The house, Fallingwater is one of the most spectacular designs done by Frank Lloyd Wright and was constructed in 1939 which is located at Mill Run, Pennsylvania where the house has the most viewed stream that flows at 1298 feet above sea level and suddenly breaks to fall at 30 feet. The Fallingwater built for Mr. Edgar Kaufmann and his family is a weekend home.
Fallingwater was entitled as Wright’s “most beautiful job” and is designated as a National Historic Landmark and Commonwealth of Pennsylvania Treasure, and named the “best all-time work of American architecture”. It was designated a UNESCO World Heritage Site, along with seven other Wright-designed buildings, on July 10, 2019. Today, Fallingwater is open to the public as a museum and surrounded by 5,100 acres of natural land known as the Bear Run Nature Reserve.
This masterpiece was an anchor to harmony between man and nature where wright Wright’s input on Japanese architecture has carved out the serenity of the design. Fallingwater just does not grow out of the rocky outcrop nor just create a landscape tailor-made for people to sit around. It shows how architecture can replicate form, metaphors and also use materials to cultivate the essence of each space the user enters.
Fallingwater typically grows from the inside out as a design that is from the central fireplace which acts as the focal point of the house. The house magnifies details of design in nature within three levels that is rocky outcrop growing from the fireplace, southern lights glazing upon the corner windows, and the constant melody of the water flowing from the waterfall.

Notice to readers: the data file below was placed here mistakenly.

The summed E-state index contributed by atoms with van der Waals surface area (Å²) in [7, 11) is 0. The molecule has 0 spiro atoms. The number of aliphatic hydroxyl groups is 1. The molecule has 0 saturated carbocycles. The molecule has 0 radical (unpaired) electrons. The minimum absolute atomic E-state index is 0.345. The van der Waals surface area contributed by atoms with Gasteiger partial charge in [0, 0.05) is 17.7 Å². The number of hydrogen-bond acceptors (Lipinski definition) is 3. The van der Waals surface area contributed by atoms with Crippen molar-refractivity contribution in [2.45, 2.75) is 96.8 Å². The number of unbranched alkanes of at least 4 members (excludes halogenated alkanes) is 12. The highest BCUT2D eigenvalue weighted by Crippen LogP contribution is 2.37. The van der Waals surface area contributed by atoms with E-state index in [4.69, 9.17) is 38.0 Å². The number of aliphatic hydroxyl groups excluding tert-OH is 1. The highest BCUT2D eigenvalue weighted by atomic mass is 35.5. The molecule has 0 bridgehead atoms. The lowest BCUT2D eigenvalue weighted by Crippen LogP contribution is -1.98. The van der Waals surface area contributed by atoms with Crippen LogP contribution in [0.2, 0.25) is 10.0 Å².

The circulation was curated to have a sense of compression when indoors and expansion while one approaches the outdoors hence the expansive terraces occupy about half of the building. The house magnifies details of design in nature within three levels that is rocky outcrop growing from the fireplace, southern lights glazing upon the corner windows, and the constant melody of the water flowing from the waterfall.
Concept of Falling waters
Wright has molded the design from the heart of the home where it acts as a gathering space for the family. The design also makes rock cuts into the fireplace, physically bringing the waterfall into the house. He also brings notice to this concept by dramatically extending the chimney upwards to make it the highest point on the exterior of the house. The design has shown the peculiar way in how boulders from the site can be incorporated into its walls. The spaces are built in order to bring nature into the four walls. The whole concept plays within the horizontal and vertical lines of the planning.
The spatial treatment throws light on a dynamic feature and organic architecture which he has achieved. The design stands for its way of dynamism with how the natural surrounding was interpreted. The spatial treatment has been profoundly nourished the zen attire of the environment where they blend in with nature.